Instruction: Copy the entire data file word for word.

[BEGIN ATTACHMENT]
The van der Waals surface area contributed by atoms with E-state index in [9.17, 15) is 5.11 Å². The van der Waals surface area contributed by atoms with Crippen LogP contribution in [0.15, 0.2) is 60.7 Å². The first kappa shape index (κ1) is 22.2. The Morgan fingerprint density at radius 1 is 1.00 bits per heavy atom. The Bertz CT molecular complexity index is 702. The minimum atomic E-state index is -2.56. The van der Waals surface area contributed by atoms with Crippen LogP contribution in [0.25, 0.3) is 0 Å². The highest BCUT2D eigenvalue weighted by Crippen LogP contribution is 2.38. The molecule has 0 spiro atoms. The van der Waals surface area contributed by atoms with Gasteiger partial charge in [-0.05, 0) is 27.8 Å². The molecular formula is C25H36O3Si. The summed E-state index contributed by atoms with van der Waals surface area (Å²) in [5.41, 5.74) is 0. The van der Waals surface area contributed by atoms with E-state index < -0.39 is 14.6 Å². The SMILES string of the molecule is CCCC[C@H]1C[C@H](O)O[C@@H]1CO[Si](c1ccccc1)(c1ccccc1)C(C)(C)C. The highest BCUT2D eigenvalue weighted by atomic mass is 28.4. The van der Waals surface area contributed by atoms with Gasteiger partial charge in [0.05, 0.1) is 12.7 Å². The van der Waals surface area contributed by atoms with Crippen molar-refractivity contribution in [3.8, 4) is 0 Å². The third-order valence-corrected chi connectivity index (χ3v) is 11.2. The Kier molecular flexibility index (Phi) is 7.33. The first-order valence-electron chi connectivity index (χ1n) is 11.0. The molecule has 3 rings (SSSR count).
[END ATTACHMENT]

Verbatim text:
The van der Waals surface area contributed by atoms with E-state index in [9.17, 15) is 5.11 Å². The van der Waals surface area contributed by atoms with Crippen LogP contribution in [0.15, 0.2) is 60.7 Å². The first kappa shape index (κ1) is 22.2. The Morgan fingerprint density at radius 1 is 1.00 bits per heavy atom. The Bertz CT molecular complexity index is 702. The minimum atomic E-state index is -2.56. The van der Waals surface area contributed by atoms with Crippen LogP contribution in [0.25, 0.3) is 0 Å². The highest BCUT2D eigenvalue weighted by Crippen LogP contribution is 2.38. The molecule has 0 spiro atoms. The van der Waals surface area contributed by atoms with Gasteiger partial charge in [-0.05, 0) is 27.8 Å². The molecular formula is C25H36O3Si. The summed E-state index contributed by atoms with van der Waals surface area (Å²) in [5.41, 5.74) is 0. The van der Waals surface area contributed by atoms with E-state index < -0.39 is 14.6 Å². The SMILES string of the molecule is CCCC[C@H]1C[C@H](O)O[C@@H]1CO[Si](c1ccccc1)(c1ccccc1)C(C)(C)C. The highest BCUT2D eigenvalue weighted by atomic mass is 28.4. The van der Waals surface area contributed by atoms with Gasteiger partial charge in [0.05, 0.1) is 12.7 Å². The van der Waals surface area contributed by atoms with Crippen molar-refractivity contribution in [3.8, 4) is 0 Å². The third-order valence-corrected chi connectivity index (χ3v) is 11.2. The Kier molecular flexibility index (Phi) is 7.33. The first-order valence-electron chi connectivity index (χ1n) is 11.0. The molecule has 3 rings (SSSR count).